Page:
This section is from the book "The Balance Of Nature And Modern Conditions Of Cultivation", by George Abbey. Also available from Amazon: The Balance Of Nature And Modern Conditions Of Cultivation.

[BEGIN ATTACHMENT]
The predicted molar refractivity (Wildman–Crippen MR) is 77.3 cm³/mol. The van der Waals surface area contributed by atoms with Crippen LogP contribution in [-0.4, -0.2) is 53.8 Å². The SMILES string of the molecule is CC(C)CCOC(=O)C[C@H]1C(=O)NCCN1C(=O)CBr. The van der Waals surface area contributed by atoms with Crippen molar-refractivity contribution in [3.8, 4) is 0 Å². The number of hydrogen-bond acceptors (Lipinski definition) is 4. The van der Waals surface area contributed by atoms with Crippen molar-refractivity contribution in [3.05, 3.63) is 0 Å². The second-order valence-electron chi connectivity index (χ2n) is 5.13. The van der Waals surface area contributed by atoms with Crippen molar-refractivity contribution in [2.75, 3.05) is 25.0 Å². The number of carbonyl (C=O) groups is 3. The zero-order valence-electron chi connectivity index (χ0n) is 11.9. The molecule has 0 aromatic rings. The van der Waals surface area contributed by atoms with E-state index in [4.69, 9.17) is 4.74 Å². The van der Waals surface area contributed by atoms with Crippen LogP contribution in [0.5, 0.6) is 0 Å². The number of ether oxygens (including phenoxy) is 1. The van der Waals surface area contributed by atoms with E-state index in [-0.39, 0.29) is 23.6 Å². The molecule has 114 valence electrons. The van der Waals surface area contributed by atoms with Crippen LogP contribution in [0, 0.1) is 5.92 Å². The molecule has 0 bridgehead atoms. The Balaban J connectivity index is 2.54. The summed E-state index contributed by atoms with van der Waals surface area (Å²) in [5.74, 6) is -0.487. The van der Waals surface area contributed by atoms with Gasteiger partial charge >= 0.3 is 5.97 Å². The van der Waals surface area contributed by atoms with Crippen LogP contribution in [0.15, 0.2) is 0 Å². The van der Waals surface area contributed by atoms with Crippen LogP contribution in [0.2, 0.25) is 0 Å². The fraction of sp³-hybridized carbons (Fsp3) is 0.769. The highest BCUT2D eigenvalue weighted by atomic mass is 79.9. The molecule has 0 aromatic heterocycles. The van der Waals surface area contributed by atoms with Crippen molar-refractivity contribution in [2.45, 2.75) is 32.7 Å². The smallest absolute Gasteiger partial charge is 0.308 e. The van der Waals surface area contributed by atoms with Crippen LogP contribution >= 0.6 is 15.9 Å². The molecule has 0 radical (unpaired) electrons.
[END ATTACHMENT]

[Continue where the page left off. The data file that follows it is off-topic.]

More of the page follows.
The Common Linnet (Linota cannabina), a plain but melodious member of the Finch family, is about 5½ in. in length, of a dark reddish-brown colour on the upper parts, and a dirty reddish-white beneath. The nest is made in low bushes, the outside formed of dried grass, roots, and moss, lined with hair and wool. The eggs are four or five, of a pale blue colour, spotted with brown at the larger end, and breeding generally takes place twice in the year. The linnet frequents commons and pastures, often in large flocks in autumn and winter, and feeds on various kinds of seeds, being very partial to those of wild sorrel and other obnoxious weeds, and is captured in great numbers by call-birds and fall-nets for bird-fanciers, the song of the bird being sweet and varied, and its manners gentle and docile. The linnet occasionally plucks up Brassicas in seed-leaf, but this is rare.